The list of countries (headed by Niger, Chad and Mali) is presented in a new publication from Plan UK, called ‘Breaking Vows: Early and Forced Marriage and Girl’s Education’.
The report looks at the causes of early marriage, often the result of gender inequality, poverty and traditional or religious practices. And though many girls in countries like Bangladesh are married below the legal age, prosecutions are extremely rare. Inaction by the state contributes to the generally-held view that early marriage is acceptable.
The consequences of early marriage are also addressed in the report. Once they’re married, girls are expected to leave school and miss out on an education. Under-age marriage also represents a risk to health. Complications related to pregnancy and childbirth account for the largest number of deaths among girls aged 15-19 years. Adolescent girls are twice as likely to die giving birth than women over the age of 20. They are also at higher risk of suffering from violence and abuse in the home, since younger girls generally have lower self-esteem and feel more powerless in the face of domestic problems.
A number of non-governmental organisations and charities work on this issue in Bangladesh. For example, in partnership with the International Planned Parenthood Federation (IPPF), the Family Planning Association of Bangladesh (FPAB) sends workers to visit schools, where they talk about under-age marriage and sexual health issues.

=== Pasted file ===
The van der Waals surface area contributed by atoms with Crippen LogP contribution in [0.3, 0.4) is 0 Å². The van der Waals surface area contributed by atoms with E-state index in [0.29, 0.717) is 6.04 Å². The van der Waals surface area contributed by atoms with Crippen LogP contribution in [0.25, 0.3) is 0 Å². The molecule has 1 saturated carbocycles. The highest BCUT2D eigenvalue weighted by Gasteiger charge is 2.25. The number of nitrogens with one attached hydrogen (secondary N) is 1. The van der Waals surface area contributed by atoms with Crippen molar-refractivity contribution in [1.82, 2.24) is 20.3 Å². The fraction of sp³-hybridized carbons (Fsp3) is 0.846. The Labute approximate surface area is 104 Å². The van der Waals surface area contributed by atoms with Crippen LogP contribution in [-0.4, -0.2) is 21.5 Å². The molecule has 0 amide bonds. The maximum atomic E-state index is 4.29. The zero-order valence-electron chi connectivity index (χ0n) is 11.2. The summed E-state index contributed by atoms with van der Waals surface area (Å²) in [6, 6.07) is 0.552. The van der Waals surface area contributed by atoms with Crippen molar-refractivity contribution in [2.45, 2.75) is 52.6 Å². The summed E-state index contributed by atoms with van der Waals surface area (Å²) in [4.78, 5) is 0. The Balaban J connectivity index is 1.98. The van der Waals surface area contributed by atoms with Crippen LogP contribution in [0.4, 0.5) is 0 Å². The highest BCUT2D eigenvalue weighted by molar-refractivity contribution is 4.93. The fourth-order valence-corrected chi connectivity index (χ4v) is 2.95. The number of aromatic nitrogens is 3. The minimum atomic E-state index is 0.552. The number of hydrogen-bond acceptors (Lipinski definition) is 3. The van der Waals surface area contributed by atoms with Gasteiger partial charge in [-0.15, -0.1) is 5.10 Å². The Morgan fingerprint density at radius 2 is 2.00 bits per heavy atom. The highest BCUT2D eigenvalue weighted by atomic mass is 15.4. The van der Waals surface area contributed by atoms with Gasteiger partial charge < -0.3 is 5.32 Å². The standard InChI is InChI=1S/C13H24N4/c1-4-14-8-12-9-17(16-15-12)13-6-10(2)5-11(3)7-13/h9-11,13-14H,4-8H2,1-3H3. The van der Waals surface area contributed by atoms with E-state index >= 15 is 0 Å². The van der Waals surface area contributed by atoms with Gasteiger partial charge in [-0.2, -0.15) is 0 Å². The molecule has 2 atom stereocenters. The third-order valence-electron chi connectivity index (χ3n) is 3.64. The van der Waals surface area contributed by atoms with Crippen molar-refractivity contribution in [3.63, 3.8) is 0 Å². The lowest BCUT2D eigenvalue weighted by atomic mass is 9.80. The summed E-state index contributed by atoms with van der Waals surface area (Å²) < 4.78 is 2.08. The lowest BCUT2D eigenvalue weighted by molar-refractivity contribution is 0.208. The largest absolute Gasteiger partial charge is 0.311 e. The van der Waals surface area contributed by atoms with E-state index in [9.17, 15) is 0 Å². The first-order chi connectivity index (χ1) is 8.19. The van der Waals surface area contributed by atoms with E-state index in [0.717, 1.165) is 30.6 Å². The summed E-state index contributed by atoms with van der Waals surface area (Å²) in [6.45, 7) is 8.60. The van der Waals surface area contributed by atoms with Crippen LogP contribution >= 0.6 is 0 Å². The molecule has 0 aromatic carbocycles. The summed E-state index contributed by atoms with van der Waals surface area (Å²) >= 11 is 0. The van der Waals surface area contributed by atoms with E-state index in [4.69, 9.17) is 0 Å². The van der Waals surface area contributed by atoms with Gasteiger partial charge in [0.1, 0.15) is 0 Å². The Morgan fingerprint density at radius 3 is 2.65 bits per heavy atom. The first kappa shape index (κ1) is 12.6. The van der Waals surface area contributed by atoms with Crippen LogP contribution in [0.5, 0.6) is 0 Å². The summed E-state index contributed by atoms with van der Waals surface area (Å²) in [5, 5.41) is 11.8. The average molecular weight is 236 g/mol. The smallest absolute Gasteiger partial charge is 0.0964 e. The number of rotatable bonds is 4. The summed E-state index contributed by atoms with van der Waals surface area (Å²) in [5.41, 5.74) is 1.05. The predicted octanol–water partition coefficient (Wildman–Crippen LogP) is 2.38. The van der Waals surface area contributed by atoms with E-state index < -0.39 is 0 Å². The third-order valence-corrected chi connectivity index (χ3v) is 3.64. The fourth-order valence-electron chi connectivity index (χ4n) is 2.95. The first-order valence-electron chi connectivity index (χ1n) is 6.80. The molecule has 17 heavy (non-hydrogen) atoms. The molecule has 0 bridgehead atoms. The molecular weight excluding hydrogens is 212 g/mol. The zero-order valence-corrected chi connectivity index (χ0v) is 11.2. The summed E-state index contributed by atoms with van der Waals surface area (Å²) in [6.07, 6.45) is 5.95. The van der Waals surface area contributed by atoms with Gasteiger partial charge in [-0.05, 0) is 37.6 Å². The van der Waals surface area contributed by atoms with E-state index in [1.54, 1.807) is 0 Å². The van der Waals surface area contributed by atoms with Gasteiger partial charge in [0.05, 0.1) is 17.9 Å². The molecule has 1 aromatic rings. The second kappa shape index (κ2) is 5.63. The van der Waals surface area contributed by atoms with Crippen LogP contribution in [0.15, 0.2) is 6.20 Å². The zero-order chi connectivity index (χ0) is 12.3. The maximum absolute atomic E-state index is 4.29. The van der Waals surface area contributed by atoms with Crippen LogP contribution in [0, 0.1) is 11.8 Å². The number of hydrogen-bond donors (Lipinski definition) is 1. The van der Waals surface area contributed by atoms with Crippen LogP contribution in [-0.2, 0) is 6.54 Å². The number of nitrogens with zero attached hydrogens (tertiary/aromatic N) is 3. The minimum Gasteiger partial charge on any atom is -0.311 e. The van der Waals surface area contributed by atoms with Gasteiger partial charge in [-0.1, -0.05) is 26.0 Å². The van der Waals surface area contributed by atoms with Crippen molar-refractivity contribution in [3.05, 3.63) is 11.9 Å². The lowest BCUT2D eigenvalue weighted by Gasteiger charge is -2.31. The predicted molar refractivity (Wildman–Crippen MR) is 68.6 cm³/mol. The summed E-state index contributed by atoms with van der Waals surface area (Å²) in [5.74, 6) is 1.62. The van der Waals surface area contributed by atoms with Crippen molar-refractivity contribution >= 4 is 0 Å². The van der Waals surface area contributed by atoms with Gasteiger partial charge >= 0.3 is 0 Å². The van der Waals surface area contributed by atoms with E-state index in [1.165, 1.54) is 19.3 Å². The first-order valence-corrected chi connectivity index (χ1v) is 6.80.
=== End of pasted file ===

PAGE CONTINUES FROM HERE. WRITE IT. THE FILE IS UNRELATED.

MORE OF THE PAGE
In its new report, Plan also talks about its work in this area and presents case studies on how the problem can be addressed. In Bangladesh, the charity works to provide spaces and workshops where boys and girls have the opportunity to come together and discuss the issue. In one case, this kind of group provided help to a Bangladeshi girl being forced into an arranged marriage. Samina’s parents hadn’t listened to her when she told them she wanted to stay on at school. Instead, they arranged her wedding to a local man. Samina’s group of friends went to speak with her father on the wedding day and when they couldn’t stop the ceremony, the youngsters went to lobby their local union council. When they took members of the council along to the wedding, which was already underway, the proceedings were interrupted and eventually stopped. Samina was able to return to school and is now reported by Plan to be studying at college and to be grateful to her friends that the marriage never went ahead. In publishing its report and raising awareness of the issue, the charity hopes to prevent many more enforced weddings, where young girls are given no choice in their future.